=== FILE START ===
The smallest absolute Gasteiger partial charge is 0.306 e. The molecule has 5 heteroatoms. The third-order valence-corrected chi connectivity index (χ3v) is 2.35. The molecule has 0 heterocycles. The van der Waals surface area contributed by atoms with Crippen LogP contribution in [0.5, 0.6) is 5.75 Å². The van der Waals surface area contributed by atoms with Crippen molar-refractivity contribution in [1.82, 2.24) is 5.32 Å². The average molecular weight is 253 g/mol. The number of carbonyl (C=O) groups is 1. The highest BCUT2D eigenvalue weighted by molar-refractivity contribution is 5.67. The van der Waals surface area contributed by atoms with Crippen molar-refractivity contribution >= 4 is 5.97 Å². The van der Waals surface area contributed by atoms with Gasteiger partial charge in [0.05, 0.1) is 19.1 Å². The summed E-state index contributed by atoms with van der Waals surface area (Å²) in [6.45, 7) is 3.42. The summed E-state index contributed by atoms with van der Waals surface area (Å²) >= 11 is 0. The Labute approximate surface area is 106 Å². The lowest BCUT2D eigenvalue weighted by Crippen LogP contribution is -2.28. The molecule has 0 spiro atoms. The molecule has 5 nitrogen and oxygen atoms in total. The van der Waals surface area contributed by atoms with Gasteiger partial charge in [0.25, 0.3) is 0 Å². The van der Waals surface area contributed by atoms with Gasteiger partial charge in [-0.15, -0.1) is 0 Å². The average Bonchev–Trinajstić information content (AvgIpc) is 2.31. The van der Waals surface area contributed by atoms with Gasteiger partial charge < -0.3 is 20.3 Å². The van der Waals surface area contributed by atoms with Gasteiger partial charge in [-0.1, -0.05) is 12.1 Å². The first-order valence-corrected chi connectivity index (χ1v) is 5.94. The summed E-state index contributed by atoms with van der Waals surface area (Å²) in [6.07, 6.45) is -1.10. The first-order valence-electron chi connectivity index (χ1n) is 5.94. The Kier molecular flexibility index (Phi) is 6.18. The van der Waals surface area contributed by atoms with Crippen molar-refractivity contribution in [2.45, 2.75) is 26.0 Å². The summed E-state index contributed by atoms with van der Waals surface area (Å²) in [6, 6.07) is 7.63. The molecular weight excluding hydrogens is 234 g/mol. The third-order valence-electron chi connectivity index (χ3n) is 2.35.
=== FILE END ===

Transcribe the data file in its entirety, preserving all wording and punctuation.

The smallest absolute Gasteiger partial charge is 0.306 e. The molecule has 5 heteroatoms. The third-order valence-corrected chi connectivity index (χ3v) is 2.35. The molecule has 0 heterocycles. The van der Waals surface area contributed by atoms with Crippen LogP contribution in [0.5, 0.6) is 5.75 Å². The van der Waals surface area contributed by atoms with Crippen molar-refractivity contribution in [1.82, 2.24) is 5.32 Å². The average molecular weight is 253 g/mol. The number of carbonyl (C=O) groups is 1. The highest BCUT2D eigenvalue weighted by molar-refractivity contribution is 5.67. The van der Waals surface area contributed by atoms with Crippen molar-refractivity contribution >= 4 is 5.97 Å². The van der Waals surface area contributed by atoms with Gasteiger partial charge in [0.05, 0.1) is 19.1 Å². The summed E-state index contributed by atoms with van der Waals surface area (Å²) in [6.45, 7) is 3.42. The summed E-state index contributed by atoms with van der Waals surface area (Å²) >= 11 is 0. The Labute approximate surface area is 106 Å². The lowest BCUT2D eigenvalue weighted by Crippen LogP contribution is -2.28. The molecule has 0 spiro atoms. The molecule has 5 nitrogen and oxygen atoms in total. The van der Waals surface area contributed by atoms with Gasteiger partial charge in [0.25, 0.3) is 0 Å². The van der Waals surface area contributed by atoms with Gasteiger partial charge in [-0.15, -0.1) is 0 Å². The average Bonchev–Trinajstić information content (AvgIpc) is 2.31. The van der Waals surface area contributed by atoms with Gasteiger partial charge < -0.3 is 20.3 Å². The van der Waals surface area contributed by atoms with Gasteiger partial charge in [-0.1, -0.05) is 12.1 Å². The first-order valence-corrected chi connectivity index (χ1v) is 5.94. The summed E-state index contributed by atoms with van der Waals surface area (Å²) in [6.07, 6.45) is -1.10. The first-order valence-electron chi connectivity index (χ1n) is 5.94. The Kier molecular flexibility index (Phi) is 6.18. The van der Waals surface area contributed by atoms with Crippen molar-refractivity contribution in [2.45, 2.75) is 26.0 Å². The summed E-state index contributed by atoms with van der Waals surface area (Å²) in [6, 6.07) is 7.63. The molecular weight excluding hydrogens is 234 g/mol. The third-order valence-electron chi connectivity index (χ3n) is 2.35.